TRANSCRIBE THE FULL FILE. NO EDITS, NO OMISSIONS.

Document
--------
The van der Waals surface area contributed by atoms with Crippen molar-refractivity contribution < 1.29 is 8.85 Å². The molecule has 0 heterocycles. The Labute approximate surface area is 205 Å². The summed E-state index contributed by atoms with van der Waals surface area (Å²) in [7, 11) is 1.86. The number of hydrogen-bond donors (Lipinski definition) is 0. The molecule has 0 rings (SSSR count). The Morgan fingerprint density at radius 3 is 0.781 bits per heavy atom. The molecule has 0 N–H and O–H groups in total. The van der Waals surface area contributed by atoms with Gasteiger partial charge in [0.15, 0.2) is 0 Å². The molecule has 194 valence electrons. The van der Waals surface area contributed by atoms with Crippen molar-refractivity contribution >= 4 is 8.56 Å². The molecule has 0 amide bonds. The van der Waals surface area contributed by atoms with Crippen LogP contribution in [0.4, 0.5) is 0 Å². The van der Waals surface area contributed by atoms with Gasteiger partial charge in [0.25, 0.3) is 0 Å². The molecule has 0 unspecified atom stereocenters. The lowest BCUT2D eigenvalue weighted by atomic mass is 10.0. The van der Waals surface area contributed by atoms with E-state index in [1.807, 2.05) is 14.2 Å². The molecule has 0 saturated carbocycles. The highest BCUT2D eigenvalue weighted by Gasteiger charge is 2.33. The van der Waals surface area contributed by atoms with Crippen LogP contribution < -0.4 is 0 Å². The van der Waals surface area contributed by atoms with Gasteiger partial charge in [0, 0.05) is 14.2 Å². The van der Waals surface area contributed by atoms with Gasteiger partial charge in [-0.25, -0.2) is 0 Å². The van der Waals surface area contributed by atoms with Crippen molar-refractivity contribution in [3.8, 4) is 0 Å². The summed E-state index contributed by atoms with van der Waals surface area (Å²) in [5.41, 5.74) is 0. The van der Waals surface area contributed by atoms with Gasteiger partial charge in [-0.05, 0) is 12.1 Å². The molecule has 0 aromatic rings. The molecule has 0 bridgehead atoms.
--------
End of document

The van der Waals surface area contributed by atoms with Crippen molar-refractivity contribution < 1.29 is 8.85 Å². The molecule has 0 heterocycles. The Labute approximate surface area is 205 Å². The summed E-state index contributed by atoms with van der Waals surface area (Å²) in [7, 11) is 1.86. The number of hydrogen-bond donors (Lipinski definition) is 0. The molecule has 0 rings (SSSR count). The Morgan fingerprint density at radius 3 is 0.781 bits per heavy atom. The molecule has 0 N–H and O–H groups in total. The van der Waals surface area contributed by atoms with Gasteiger partial charge in [0.15, 0.2) is 0 Å². The molecule has 194 valence electrons. The van der Waals surface area contributed by atoms with Crippen molar-refractivity contribution >= 4 is 8.56 Å². The molecule has 0 amide bonds. The van der Waals surface area contributed by atoms with Crippen LogP contribution in [0.4, 0.5) is 0 Å². The van der Waals surface area contributed by atoms with Gasteiger partial charge in [0.25, 0.3) is 0 Å². The molecule has 0 unspecified atom stereocenters. The lowest BCUT2D eigenvalue weighted by atomic mass is 10.0. The van der Waals surface area contributed by atoms with E-state index in [1.807, 2.05) is 14.2 Å². The molecule has 0 saturated carbocycles. The highest BCUT2D eigenvalue weighted by Gasteiger charge is 2.33. The van der Waals surface area contributed by atoms with Crippen LogP contribution < -0.4 is 0 Å². The van der Waals surface area contributed by atoms with Gasteiger partial charge in [0, 0.05) is 14.2 Å². The van der Waals surface area contributed by atoms with Gasteiger partial charge in [-0.25, -0.2) is 0 Å². The van der Waals surface area contributed by atoms with Crippen molar-refractivity contribution in [3.8, 4) is 0 Å². The summed E-state index contributed by atoms with van der Waals surface area (Å²) in [5.41, 5.74) is 0. The van der Waals surface area contributed by atoms with Gasteiger partial charge in [-0.05, 0) is 12.1 Å². The molecule has 0 aromatic rings. The molecule has 0 bridgehead atoms.